Thursday, February 15, 2007

The Amazing Brain 1: Two quick puzzles

In preparation for a series of posts, I have two puzzles on probability:

1) If someone has two children, and one is a girl, what is the probability that the other is a girl?

2) I have two cards. One is white on one side, and red on the other. The other is red on both sides. If I pull one of them out of a bag, and you only see one side of them - and it's red - what is the probability that the other side is red?

Answers below. Think about it first.


1) You have one known, and one unknown. The sex of the known child has (effectively) no influence on the sex of the other. Thus the probability that the other is a girl is 50%.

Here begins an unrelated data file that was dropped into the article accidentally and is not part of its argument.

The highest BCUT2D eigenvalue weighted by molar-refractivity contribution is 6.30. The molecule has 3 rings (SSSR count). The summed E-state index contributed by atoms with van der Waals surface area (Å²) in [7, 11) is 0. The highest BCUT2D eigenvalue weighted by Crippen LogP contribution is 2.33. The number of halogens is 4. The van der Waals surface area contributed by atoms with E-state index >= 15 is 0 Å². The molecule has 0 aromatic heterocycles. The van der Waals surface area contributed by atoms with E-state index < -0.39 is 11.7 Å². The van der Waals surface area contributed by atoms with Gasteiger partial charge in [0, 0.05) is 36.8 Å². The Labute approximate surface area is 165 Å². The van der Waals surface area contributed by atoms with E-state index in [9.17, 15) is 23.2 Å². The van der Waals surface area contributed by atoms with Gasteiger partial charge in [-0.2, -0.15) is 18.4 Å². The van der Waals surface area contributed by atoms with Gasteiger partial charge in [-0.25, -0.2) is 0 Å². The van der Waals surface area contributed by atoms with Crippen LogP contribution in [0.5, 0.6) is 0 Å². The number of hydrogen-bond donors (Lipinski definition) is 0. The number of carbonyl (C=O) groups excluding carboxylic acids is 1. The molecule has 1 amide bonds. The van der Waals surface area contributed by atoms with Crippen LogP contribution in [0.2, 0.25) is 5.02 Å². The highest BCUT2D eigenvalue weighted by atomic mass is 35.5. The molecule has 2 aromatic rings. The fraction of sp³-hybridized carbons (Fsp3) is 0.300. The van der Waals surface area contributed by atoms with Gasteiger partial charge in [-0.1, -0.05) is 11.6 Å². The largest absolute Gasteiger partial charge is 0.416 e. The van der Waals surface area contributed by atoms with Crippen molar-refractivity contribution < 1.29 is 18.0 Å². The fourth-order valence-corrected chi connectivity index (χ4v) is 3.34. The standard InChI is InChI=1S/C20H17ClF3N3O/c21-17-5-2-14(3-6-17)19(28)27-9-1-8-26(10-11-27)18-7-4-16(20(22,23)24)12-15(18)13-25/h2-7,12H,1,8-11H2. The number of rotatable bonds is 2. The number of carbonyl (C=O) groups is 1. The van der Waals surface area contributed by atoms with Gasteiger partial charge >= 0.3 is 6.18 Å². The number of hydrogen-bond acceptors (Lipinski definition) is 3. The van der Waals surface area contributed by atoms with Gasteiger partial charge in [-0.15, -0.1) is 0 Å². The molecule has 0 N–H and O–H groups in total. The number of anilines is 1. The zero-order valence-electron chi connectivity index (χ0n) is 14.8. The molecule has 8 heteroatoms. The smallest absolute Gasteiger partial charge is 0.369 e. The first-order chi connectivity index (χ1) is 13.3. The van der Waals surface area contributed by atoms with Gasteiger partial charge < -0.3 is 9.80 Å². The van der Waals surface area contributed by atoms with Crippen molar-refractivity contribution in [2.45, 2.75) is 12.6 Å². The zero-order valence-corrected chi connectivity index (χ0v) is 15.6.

2) I'll spell this out painfully to make this clear. In enumerating all possible situations, I'll refer to the seen face first, then the hidden face, then the faces of the hidden card. I'll call the faces R1, R2, R3, and W1. In general situations, when you have two cards where the position matters, you can have eight possible situations:
R1R2 (R3W1)
R1R2 (W1R3)
R2R1 (R3W1)
R2R1 (W1R3)
R3W1 (R1R2)
R3W1 (R2R1)
W1R3 (R1R2)
W1R3 (R2R1)

Now, in the puzzle in question, we can't have the last two, because we know the face up card is red. (In fact, it doesn't matter which way around the card is in the bag, but I enumerated them anyway.) Simply looking at the above set, you can see that there are six possibilities, and the hidden face will be red in 4 of those six, so the probability the hidden face is red is 33 1/3 %.

Did you get both the answers right?

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